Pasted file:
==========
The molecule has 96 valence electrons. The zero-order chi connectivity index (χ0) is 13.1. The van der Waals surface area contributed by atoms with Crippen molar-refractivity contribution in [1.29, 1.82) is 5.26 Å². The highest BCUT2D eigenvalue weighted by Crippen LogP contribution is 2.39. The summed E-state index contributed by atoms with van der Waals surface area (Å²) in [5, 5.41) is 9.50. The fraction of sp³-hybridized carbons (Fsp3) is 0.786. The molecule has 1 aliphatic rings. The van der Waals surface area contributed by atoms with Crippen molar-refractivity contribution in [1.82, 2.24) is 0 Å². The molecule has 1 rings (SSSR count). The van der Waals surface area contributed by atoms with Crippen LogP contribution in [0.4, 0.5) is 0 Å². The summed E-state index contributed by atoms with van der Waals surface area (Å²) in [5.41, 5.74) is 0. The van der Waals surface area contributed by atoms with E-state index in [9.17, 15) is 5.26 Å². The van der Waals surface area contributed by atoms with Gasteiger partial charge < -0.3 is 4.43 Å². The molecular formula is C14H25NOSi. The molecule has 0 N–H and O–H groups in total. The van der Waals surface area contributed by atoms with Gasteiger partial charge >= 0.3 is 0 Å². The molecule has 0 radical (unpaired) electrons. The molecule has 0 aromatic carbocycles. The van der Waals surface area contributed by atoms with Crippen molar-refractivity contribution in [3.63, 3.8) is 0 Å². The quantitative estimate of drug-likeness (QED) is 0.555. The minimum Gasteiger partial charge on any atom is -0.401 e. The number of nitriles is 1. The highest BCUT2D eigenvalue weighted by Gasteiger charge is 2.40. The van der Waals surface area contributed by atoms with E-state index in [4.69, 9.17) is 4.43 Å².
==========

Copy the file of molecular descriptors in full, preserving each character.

The molecule has 96 valence electrons. The zero-order chi connectivity index (χ0) is 13.1. The van der Waals surface area contributed by atoms with Crippen molar-refractivity contribution in [1.29, 1.82) is 5.26 Å². The highest BCUT2D eigenvalue weighted by Crippen LogP contribution is 2.39. The summed E-state index contributed by atoms with van der Waals surface area (Å²) in [5, 5.41) is 9.50. The fraction of sp³-hybridized carbons (Fsp3) is 0.786. The molecule has 1 aliphatic rings. The van der Waals surface area contributed by atoms with Crippen molar-refractivity contribution in [1.82, 2.24) is 0 Å². The molecule has 1 rings (SSSR count). The van der Waals surface area contributed by atoms with Crippen LogP contribution in [0.4, 0.5) is 0 Å². The summed E-state index contributed by atoms with van der Waals surface area (Å²) in [5.41, 5.74) is 0. The van der Waals surface area contributed by atoms with E-state index in [9.17, 15) is 5.26 Å². The van der Waals surface area contributed by atoms with Gasteiger partial charge < -0.3 is 4.43 Å². The molecular formula is C14H25NOSi. The molecule has 0 N–H and O–H groups in total. The van der Waals surface area contributed by atoms with Gasteiger partial charge >= 0.3 is 0 Å². The molecule has 0 radical (unpaired) electrons. The molecule has 0 aromatic carbocycles. The van der Waals surface area contributed by atoms with Crippen molar-refractivity contribution in [3.63, 3.8) is 0 Å². The quantitative estimate of drug-likeness (QED) is 0.555. The minimum Gasteiger partial charge on any atom is -0.401 e. The number of nitriles is 1. The highest BCUT2D eigenvalue weighted by Gasteiger charge is 2.40. The van der Waals surface area contributed by atoms with E-state index in [4.69, 9.17) is 4.43 Å².